We compare the performance of three major programming models - a load-store cache-coherent shared address space (CC-SAS), message passing (MP) and the segmented SHMEM model - on a modern, 64-processor hardware cache-coherent machine, one of the two major types of platforms upon which high-performance computing is converging. We focus on applications that are either regular and predictable or at least do not require fine-grained dynamic replication of irregularly accessed data. Within this class, we use programs with a range of important communication patterns. We examine whether the basic parallel algorithm and communication structuring approaches needed for best performance are similar or different among the models, whether some models have substantial performance advantages over others as problem size and number of processors change, what the sources of these performance differences are, where the programs spend their time, and whether substantial improvements can be obtained by modifying either the application programming interfaces or the implementations of the programming models on this type of platform.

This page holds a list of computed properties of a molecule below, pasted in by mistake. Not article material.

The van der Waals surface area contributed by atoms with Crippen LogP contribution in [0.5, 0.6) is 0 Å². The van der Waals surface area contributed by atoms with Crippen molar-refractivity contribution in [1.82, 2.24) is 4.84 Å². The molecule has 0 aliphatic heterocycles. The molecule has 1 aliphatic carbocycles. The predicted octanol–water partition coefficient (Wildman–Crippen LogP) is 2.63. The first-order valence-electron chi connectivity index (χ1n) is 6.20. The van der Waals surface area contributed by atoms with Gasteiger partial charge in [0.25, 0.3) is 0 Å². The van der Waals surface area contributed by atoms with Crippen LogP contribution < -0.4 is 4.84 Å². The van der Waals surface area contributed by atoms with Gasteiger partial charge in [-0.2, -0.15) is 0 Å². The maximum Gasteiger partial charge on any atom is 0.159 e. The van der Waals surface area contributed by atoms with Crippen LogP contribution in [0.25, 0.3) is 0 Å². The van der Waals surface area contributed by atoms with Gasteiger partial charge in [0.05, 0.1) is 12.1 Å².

|Original language||English (US)|
|Number of pages||10|
|Journal||Proceedings of the International Conference on Supercomputing|
|State||Published - Jan 1 1999|
All Science Journal Classification (ASJC) codes
- Computer Science(all)